Talk

Advanced search

Looking forward - supporting girls with becoming young women

(62 Posts)
xxyzz Tue 01-Dec-20 12:55:37

Two great pieces of news today: Keira's victory in court, and Joanna Cherry's (and allies) victory in Scotland.

Great to hear that the grown-ups are back in the building. But thinking about Keira's case, and about the future for women more generally, while today's judgement should notably call a halt to children (largely girls) undergoing unnecessary surgery and taking dangerous untested drugs in the UK, it won't on its own stop those same girls transitioning once they're a bit older. It's awful that we live in a society that is so misogynistic that young girls feel the only way they can achieve happiness is by opting out of being women altogether (via drastic surgery and dangerous, untested drugs).

As well as cutting off the supply of these drugs, we need to think about cutting off the demand, i.e. think about what is causing these young girls to hate their own, healthy, female bodies to such a degree.

All of us who are adult women know that female puberty is a difficult time, and many of us experienced misogyny and hence dysphoria too at that age. Is there more we can do to provide support, a welcome for young girls to the sisterhood? Very moved by Raquel Rosario Sanchez's tweet on this, addressed to Keira.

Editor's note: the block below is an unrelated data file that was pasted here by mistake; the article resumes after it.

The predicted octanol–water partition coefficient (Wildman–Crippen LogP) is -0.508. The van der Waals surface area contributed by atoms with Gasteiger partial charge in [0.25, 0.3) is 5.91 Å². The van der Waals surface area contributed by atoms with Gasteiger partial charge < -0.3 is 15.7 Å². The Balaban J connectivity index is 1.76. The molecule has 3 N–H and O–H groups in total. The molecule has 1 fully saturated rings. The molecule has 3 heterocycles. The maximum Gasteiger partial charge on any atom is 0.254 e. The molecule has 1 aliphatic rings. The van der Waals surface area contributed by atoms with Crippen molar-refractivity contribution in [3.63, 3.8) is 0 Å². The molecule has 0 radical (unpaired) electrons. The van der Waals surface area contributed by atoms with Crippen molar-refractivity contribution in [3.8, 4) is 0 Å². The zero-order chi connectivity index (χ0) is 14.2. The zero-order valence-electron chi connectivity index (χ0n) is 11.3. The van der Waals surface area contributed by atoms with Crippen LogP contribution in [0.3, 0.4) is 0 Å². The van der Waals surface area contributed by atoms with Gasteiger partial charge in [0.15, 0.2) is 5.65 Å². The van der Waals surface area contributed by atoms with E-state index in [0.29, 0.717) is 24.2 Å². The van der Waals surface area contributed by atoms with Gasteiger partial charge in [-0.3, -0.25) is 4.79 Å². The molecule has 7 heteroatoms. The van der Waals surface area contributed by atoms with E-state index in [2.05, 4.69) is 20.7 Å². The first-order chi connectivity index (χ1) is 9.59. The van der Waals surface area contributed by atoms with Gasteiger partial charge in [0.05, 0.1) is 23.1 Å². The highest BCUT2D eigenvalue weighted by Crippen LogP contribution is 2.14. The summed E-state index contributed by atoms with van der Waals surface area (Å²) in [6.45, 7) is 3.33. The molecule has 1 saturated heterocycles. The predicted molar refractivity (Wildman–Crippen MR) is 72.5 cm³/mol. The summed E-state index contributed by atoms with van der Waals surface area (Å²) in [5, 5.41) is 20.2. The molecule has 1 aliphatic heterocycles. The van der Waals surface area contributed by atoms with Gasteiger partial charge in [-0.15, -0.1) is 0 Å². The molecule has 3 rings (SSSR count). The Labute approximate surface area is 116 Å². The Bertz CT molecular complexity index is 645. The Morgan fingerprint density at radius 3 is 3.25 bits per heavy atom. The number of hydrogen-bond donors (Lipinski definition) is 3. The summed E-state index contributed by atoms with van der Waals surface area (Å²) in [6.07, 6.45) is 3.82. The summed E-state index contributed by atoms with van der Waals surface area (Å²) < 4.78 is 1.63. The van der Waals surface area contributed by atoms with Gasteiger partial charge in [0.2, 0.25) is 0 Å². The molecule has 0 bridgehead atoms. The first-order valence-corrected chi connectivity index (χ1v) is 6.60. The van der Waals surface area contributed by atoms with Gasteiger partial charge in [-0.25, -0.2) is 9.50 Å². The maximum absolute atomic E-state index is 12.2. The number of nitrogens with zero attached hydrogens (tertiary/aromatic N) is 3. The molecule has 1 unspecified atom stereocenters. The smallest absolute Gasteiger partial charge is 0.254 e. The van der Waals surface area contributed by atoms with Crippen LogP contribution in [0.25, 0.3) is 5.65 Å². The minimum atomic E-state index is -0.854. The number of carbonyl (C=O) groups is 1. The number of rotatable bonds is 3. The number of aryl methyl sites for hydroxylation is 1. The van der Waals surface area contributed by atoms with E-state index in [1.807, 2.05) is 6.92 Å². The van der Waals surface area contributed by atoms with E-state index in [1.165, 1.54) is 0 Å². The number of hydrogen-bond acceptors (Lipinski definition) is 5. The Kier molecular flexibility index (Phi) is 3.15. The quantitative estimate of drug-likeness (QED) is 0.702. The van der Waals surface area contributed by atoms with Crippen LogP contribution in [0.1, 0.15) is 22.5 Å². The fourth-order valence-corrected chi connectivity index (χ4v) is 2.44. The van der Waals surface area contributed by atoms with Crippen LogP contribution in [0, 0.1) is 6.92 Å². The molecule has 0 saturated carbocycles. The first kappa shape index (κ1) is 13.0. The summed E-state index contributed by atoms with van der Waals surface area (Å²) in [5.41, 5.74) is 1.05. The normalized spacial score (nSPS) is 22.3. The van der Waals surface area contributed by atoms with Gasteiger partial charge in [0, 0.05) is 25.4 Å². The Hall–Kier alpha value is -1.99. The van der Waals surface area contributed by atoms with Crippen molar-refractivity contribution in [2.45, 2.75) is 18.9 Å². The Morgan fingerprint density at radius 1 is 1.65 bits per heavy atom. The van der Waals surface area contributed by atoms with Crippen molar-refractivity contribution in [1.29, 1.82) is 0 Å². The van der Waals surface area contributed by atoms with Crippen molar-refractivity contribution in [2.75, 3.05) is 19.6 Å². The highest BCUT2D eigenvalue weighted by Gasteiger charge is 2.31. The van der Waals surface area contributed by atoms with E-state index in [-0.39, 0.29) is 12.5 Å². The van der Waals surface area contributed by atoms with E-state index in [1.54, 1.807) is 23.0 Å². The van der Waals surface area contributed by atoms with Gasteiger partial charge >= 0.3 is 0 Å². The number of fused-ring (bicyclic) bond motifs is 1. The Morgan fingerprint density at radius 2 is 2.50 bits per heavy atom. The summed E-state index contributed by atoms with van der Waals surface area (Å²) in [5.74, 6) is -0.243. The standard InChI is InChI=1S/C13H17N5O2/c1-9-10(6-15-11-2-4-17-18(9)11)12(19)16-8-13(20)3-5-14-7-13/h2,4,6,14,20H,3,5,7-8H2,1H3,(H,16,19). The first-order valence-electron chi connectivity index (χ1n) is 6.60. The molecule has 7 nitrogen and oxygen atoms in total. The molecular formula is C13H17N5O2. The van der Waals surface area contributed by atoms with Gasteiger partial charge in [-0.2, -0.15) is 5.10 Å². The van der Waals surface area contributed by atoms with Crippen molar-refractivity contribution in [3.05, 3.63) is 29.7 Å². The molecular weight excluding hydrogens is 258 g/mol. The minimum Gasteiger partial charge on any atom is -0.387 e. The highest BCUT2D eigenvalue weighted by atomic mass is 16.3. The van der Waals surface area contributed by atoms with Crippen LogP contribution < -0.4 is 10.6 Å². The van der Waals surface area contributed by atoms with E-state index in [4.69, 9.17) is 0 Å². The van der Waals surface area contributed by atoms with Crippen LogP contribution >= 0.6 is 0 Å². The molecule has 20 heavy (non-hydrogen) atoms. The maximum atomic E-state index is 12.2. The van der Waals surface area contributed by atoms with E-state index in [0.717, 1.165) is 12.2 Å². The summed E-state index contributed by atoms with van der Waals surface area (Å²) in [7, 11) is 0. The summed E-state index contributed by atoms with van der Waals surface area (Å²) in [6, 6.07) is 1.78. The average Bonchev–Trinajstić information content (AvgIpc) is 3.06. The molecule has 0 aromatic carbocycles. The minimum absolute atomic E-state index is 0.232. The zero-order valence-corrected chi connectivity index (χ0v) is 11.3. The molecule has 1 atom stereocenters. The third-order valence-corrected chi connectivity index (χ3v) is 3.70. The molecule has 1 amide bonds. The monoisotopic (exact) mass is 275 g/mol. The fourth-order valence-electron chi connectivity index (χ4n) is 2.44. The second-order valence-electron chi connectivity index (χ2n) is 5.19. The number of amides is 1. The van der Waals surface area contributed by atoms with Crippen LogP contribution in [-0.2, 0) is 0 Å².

How can we help these girls to love who they are, the bodies they're in, to feel supported, and realise that despite the misogyny that they will undoubtedly encounter, being women is great, something to be welcomed, not feared?

Any thoughts welcome.

OP’s posts: |
persistentwoman Tue 01-Dec-20 13:01:09

Lovely post OP.
I don't have the answer. But I do hope that as the excessive gaslighting of children by organisations, the BBC, charities and self interest lobby groups reduces (and today's judgement will help a little) girls will be allowed to talk, think, explore and grow in a safe environment - rather than be caught up in a toxic ideology that labels any thoughts or actions not in line with Stasi central as 'bigotry'. It must be terrifying for girls trying to navigate all this.